Hummous my way

My hummous is made the way I like it. You should make yours the same way – the way you like it. Having said that, I’m going to give you my recipe. Then you can decide how you want to tweak it so that it tastes the way you want it to taste.

Just like Italian ladies all have their own spaghetti sauce recipe, Syrian ladies all have their own hummous recipe. I can’t speak for anyone else, but if I had to guess, I would say that like me, not a one of them actually measures out their ingredients. But each has their own preferences. Some like it VERY garlicky, others, not so much. Lots of tahini or just a little, lemony or mild, salty or not, and also, thick or saucy or in between. Eat it the way you like it is all I can say, but this is the way I like it and I think that this is the best!


  • 2 cans garbanzo beans *
  • 2 large or 3 small cloves of garlic
  • 3 T. tahini
  • juice of 1 or 1-1/2 lemons
  • 1-1/2 to 2 tsp. salt
  • water to thin
  • olive oil
  • a little minced parsley
  • a sprinkle of cayenne or paprika

I like to use my Magic Bullet if I’m only making up one can of beans, but it’s too small for two cans. (I love my Magic Bullet!).  Anyway, we’re dealing with two cans here, which is really the bare minimum if I’m sharing the hummous with my family! I can make one can if I’m hiding it away and hoarding it all to myself (which I have done!)

So – please drain the beans! Rinse them in running water. Shake out the water and leave the beans in the colander. Put the garlic cloves in a food processor (I honestly have no idea how they used to make hummous without power tools). Mince the garlic by pulsing at high speed. Add the drained chickpeas and process them adding just enough of the lemon juice to keep the mixture moving. Puree for a while, you want it to be really, really smooth! By the way, if you’re using beans you boil yourself, please don’t try to make hummous until you have cooked the beans until they are VERY tender! If they are not fully tender, the hummous will be grainy.  By the same token, if you use a canned variety and they are not fully tender, boil them awhile if you have time, and then, for Pete’s sake, buy a different brand of beans next time. Sheesh!

Ok. The beans and garlic are fully pureed. So go ahead and add the salt and the tahini (it’s REALLY important to mix the oil into the thicker tahini every time you use it). You can also add the rest of the lemon juice. Puree it some more and then taste it and do whatever the heck you want to so that you are completely happy with it. You should always be completely happy with your hummous. If it tastes just right, then add some water, a little at a time, whirring it in and checking the consistency.

So here’s the deal. The stuff in the store is really pretty dry. Thick. Sometimes gloopy. But hummous should be a little saucy. You should be able to scoop it up in bread, and it shouldn’t be so thin that it drips off, but you shouldn’t really be able to stand a spoon up in it. Also, ideally, you will chill the hummous before you serve it (or eat it in secret). And it will thicken as it sits and chills. The tahini is responsible for this. So when you put it in the fridge, it should be a little looser than you want to to be.

Now, put it in the serving dish to chill. Now, take it out of the fridge, swirl a spoon into the surface of it to make a little swirly depression. Now pour some olive oil on top. Extra virgin olive oil has a very strong flavor on it’s own and I do not use it for hummous. Try a nice, basic second press oil. Now, delicately sprinkle some finely minced parsley on the top, and then, gently dust the top with cayenne (some like it hot), or paprika (some don’t). Sahtan!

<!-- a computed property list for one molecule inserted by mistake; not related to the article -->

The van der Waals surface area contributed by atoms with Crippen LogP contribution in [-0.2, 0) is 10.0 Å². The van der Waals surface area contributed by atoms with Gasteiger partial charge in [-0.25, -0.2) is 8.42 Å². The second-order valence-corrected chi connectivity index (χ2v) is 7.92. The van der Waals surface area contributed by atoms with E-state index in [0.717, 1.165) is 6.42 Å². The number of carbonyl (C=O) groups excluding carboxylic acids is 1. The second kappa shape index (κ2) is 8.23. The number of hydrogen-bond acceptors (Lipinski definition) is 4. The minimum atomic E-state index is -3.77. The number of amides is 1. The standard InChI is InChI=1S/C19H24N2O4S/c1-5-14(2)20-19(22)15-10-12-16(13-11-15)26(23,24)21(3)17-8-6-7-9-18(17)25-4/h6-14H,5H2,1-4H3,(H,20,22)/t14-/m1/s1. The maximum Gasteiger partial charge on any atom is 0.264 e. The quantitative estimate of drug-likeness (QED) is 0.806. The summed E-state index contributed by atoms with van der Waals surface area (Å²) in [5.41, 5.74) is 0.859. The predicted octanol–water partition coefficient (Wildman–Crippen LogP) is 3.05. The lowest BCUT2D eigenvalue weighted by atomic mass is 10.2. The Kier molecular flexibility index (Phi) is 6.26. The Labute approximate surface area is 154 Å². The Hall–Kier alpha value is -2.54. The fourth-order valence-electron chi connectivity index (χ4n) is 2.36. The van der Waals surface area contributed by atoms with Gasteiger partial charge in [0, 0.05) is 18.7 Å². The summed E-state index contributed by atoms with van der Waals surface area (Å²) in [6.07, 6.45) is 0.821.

*Let me first say that I hate it when things have an asterisk next to them, and then you can never find the footnote for the asterisk. Having said that, it’s a good thing I proofread my posts, because I actually forgot about the asterisk. But that’s not what the asterisk is for. It is for this: I STRONGLY recommend buying Eden Foods Organic Beans. Not just garbanzos, but also cannellini, black, pinto, kidney, or any other kind of bean you buy in a can. BECAUSE – they are the only company that does not use BPA to line their cans. It’s after midnight and this is a Lenten blog, so I’m not going to go into the whole thing, but if you don’t know why I think this is such a big deal, google BPA lined cans and do some reading. Then buy Eden Foods beans. Thank you.


About LeilaPiazza

I am a wife and mother. I am an Orthodox Christian. I am a Syrian American with family living in Syria. I am a also a yoga teacher and freelance writer. I recently described myself in a job pitch as "a person who's lived in Portland, Oregon for over 20 years with a passion for writing and a passion for all things Portland. I'm a foodie, knitter, wine and beer lover, bee-keeper (yep, I said it), mead and fruit-liqueur maker, organic gardener, home-canner, hiker, biker, runner, and occasional skinny-dipper. I’ve camped all over the state, I sail a sailboat that’s moored on the Columbia (o.k., I'm the first mate), and I spend a large percentage of my time at our beach house in Seaside." That about sums it up.
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2 Responses to Hummous my way

  1. kim yacoub says:

    Hey cousin – how about some Arabic lessons??
    Love & miss you!!!

    • Leila says:

      Love you and miss you too! In fact, I love you SOOO much, that I would never, ever, ever teach you Arabic. Learning Arabic from me would be like taking an ethics class from a politician! But if you wanna go to Syria with me next time, we can both practice our Arabic together! Yalla, nruh habibte!

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